1.1.  Scope

   This document describes an extension of one-time password (OTP)
   algorithm HMAC-Based One-Time Password (HOTP) as defined in [RFC4226]
   to support time based moving factor.

1.2.  Background

   As defined in [RFC4226] the HOTP algorithm is based on the HMAC-SHA-1
   algorithm, as specified in [RFC2104] applied to an increasing counter
   value representing the message in the HMAC computation.

   Basically, the output of the HMAC-SHA-1 calculation is truncated to
   obtain user-friendly values:

   HOTP(K,C) = Truncate(HMAC-SHA-1(K,C))

   where Truncate represents the function that can convert an HMAC-SHA-1
   value into an HOTP value.  K and C reprensent the shared secret and
   counter value, see [RFC4226] for their detail definition.


   TOTP is the time-based variant of this algorithm where a value T
   derived from a time reference and a time step replaces the counter C
   in the HOTP computation.

   TOTP implementations MAY use HMAC-SHA-256 or HMAC-SHA-512 functions,
   based on SHA-256 or SHA-512 [SHA2] hash functions, instead of HMAC-
   SHA-1 function that has been specified for HOTP computation in
   [RFC4226].


2.  Notation and Terminology

   The key words "MUST", "MUST NOT", "REQUIRED", "SHALL", "SHALL NOT",
   "SHOULD", "SHOULD NOT", "RECOMMENDED", "MAY", and "OPTIONAL" in this
   document are to be interpreted as described in [RFC2119]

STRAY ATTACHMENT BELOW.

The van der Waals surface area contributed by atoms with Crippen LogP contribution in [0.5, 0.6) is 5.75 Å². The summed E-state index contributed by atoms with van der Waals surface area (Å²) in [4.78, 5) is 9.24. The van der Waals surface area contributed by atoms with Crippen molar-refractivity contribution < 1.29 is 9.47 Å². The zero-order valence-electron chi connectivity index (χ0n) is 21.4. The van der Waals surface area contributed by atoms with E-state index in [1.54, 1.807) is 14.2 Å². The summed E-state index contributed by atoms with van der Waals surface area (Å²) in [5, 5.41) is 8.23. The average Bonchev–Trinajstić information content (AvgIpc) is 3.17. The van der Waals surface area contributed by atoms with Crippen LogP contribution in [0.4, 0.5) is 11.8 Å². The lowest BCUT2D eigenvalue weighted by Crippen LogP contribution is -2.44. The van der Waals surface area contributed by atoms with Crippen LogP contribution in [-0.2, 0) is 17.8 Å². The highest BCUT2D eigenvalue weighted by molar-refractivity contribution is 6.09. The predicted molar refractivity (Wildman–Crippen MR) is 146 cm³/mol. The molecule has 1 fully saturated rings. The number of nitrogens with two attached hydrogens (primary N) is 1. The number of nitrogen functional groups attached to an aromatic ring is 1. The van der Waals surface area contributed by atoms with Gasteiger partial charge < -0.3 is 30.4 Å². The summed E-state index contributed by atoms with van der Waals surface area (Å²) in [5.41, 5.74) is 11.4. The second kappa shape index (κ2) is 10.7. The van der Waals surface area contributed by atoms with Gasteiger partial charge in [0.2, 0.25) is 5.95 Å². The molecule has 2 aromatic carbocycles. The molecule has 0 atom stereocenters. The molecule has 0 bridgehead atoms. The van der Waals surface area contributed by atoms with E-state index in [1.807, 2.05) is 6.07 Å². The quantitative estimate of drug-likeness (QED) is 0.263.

3.  Algorithm Requirements

   This section summarizes the requirements taken into account for
   designing the TOTP algorithm.

   R1 - The prover (e.g. token, soft token) and verifier (authentication
   or validation server) MUST know or be able to derive the current Unix



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   time (i.e. the number of seconds elapsed since midnight UTC of
   January 1, 1970) for OTP generation.  See [UT] for more detail
   definition of the commonly known "Unix time".  The precision of the
   time used by the prover affects how often the clock synchronization
   should be done, see Section 6.

   R2 - The prover and verifier MUST either share a same secret or the
   knowledge of a secret transformation to generate a shared secret

   R3 - The algorithm MUST use HOTP [RFC4226] as a key building block.

   R4 - The prover and verifier MUST use the same time step value X.

   R5 - There MUST be a unique secret (key) for each prover.

   R6 - The keys SHOULD be randomly generated or derived using a key